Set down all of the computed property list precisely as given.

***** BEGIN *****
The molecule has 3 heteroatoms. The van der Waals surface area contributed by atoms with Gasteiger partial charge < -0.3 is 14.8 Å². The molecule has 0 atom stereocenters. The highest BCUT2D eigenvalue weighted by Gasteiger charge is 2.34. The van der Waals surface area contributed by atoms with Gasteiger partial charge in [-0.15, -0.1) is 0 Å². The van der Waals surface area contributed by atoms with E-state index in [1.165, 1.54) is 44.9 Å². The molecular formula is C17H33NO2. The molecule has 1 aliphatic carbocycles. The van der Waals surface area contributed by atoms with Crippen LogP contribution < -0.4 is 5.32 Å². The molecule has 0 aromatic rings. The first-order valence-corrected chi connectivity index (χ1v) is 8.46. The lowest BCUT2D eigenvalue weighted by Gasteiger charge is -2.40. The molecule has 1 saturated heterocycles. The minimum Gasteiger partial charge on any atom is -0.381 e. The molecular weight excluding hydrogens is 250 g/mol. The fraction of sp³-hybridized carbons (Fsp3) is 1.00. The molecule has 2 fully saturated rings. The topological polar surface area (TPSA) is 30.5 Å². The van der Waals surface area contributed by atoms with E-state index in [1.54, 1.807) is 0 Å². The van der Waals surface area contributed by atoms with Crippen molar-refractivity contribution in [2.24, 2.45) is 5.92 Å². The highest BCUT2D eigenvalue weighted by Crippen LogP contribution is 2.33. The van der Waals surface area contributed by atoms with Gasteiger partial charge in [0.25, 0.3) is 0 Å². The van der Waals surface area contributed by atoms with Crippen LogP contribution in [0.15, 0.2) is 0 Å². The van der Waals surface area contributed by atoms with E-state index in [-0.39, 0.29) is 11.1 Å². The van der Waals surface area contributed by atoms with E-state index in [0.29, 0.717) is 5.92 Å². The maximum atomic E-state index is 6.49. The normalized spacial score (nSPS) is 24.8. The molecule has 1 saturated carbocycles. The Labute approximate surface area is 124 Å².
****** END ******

The molecule has 3 heteroatoms. The van der Waals surface area contributed by atoms with Gasteiger partial charge < -0.3 is 14.8 Å². The molecule has 0 atom stereocenters. The highest BCUT2D eigenvalue weighted by Gasteiger charge is 2.34. The van der Waals surface area contributed by atoms with Gasteiger partial charge in [-0.15, -0.1) is 0 Å². The van der Waals surface area contributed by atoms with E-state index in [1.165, 1.54) is 44.9 Å². The molecular formula is C17H33NO2. The molecule has 1 aliphatic carbocycles. The van der Waals surface area contributed by atoms with Crippen LogP contribution < -0.4 is 5.32 Å². The molecule has 0 aromatic rings. The first-order valence-corrected chi connectivity index (χ1v) is 8.46. The lowest BCUT2D eigenvalue weighted by Gasteiger charge is -2.40. The molecule has 1 saturated heterocycles. The minimum Gasteiger partial charge on any atom is -0.381 e. The molecular weight excluding hydrogens is 250 g/mol. The fraction of sp³-hybridized carbons (Fsp3) is 1.00. The molecule has 2 fully saturated rings. The topological polar surface area (TPSA) is 30.5 Å². The van der Waals surface area contributed by atoms with E-state index in [1.54, 1.807) is 0 Å². The van der Waals surface area contributed by atoms with Crippen molar-refractivity contribution in [2.24, 2.45) is 5.92 Å². The highest BCUT2D eigenvalue weighted by Crippen LogP contribution is 2.33. The van der Waals surface area contributed by atoms with Gasteiger partial charge in [0.25, 0.3) is 0 Å². The van der Waals surface area contributed by atoms with Crippen LogP contribution in [0.15, 0.2) is 0 Å². The van der Waals surface area contributed by atoms with E-state index in [-0.39, 0.29) is 11.1 Å². The van der Waals surface area contributed by atoms with E-state index in [0.29, 0.717) is 5.92 Å². The maximum atomic E-state index is 6.49. The normalized spacial score (nSPS) is 24.8. The molecule has 1 saturated carbocycles. The Labute approximate surface area is 124 Å².